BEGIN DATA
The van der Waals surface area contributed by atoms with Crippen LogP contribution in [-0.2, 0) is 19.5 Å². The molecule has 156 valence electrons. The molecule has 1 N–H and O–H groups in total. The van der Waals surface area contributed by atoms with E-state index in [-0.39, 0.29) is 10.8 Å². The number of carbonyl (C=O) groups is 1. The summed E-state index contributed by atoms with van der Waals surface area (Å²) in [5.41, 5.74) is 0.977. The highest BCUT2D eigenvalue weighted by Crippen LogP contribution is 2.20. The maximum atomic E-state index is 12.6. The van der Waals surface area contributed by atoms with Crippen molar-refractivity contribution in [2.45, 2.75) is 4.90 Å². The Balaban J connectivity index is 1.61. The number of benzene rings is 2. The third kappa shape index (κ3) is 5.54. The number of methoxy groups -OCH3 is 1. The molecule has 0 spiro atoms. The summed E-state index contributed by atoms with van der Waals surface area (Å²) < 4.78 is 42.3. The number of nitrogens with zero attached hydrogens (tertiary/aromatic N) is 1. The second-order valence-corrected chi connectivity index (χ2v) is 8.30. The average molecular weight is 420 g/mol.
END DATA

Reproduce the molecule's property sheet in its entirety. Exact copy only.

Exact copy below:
The van der Waals surface area contributed by atoms with Crippen LogP contribution in [-0.2, 0) is 19.5 Å². The molecule has 156 valence electrons. The molecule has 1 N–H and O–H groups in total. The van der Waals surface area contributed by atoms with E-state index in [-0.39, 0.29) is 10.8 Å². The number of carbonyl (C=O) groups is 1. The summed E-state index contributed by atoms with van der Waals surface area (Å²) in [5.41, 5.74) is 0.977. The highest BCUT2D eigenvalue weighted by Crippen LogP contribution is 2.20. The maximum atomic E-state index is 12.6. The van der Waals surface area contributed by atoms with Crippen molar-refractivity contribution in [2.45, 2.75) is 4.90 Å². The Balaban J connectivity index is 1.61. The number of benzene rings is 2. The third kappa shape index (κ3) is 5.54. The number of methoxy groups -OCH3 is 1. The molecule has 0 spiro atoms. The summed E-state index contributed by atoms with van der Waals surface area (Å²) < 4.78 is 42.3. The number of nitrogens with zero attached hydrogens (tertiary/aromatic N) is 1. The second-order valence-corrected chi connectivity index (χ2v) is 8.30. The average molecular weight is 420 g/mol.